So through this exhibition, Don’t You Know Who I Am?, we are expressing what is our aspiration as a museum, which is related to this wider image of what we can do and how we deal with our collection. Because for us, what we are trying to continue is the tradition of the museum of contemporary art in Europe, which emerged as a specific model. It views museums of contemporary art as places that have to be radically connected to the urgencies of the time, while also being serious about their relationship to longevity. The heyday for this was the 1960s and 70s with museums such as Moderna Museet in Stockholm or the museums here, such as Mönchengladbach, the Van Abbe Museum or the Stedelijk Museum in Amsterdam. But when I say “here,” I don’t only mean Antwerp. I am also referring to the wider Eurocore area. The Dutch architect Rem Koolhaas has analysed this area and calls it ‘Hollowcore’ because its governments carve it up: the Dutch speak of their ‘Randstad’, the Flemish of their ‘Flemish Lozenge’—but actually, the whole area from the north of France to the Rhineland is one huge urban area. The sub-cultures from any place within this area know where the other places are and in the 60s and 70s, avant-garde contemporary art got its first public acceptance in this area.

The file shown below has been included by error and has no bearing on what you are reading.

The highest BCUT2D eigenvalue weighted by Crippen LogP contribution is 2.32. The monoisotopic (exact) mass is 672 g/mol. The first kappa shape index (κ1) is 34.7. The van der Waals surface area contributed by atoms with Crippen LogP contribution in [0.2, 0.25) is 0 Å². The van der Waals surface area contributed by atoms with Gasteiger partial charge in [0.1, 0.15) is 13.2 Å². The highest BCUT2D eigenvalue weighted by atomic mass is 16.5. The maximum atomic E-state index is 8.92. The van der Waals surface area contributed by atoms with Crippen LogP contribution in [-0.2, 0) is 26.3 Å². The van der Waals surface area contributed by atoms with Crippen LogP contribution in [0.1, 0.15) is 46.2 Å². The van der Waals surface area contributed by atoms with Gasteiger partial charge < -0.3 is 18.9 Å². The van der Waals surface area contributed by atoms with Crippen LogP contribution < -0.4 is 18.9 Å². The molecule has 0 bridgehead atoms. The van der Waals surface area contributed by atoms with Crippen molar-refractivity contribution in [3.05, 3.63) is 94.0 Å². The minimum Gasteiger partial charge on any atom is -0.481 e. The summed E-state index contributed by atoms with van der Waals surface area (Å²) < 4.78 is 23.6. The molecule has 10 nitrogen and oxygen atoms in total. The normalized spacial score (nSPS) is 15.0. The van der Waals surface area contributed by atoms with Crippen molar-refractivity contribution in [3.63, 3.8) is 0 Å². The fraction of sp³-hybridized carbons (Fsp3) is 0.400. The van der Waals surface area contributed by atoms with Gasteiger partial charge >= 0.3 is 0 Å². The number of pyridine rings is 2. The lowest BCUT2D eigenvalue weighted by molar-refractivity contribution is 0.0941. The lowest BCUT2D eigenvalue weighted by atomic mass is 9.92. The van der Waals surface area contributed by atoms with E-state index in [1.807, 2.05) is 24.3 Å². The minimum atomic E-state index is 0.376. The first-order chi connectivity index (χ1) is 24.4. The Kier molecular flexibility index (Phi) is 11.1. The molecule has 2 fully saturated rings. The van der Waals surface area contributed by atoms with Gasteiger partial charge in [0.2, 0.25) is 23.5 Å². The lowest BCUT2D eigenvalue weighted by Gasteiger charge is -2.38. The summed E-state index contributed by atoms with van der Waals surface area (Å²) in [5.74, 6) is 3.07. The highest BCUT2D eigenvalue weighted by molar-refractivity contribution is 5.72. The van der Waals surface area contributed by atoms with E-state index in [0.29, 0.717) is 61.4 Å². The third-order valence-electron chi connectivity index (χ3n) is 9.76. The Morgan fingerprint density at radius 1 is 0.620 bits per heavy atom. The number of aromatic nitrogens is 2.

Antwerp is a vivid part of that legacy, even if there was no contemporary art museum: it was one of the hubs of avant-garde contemporary art with a gallery like Wide White Space, for example: at that time one of the most important contemporary galleries in Europe.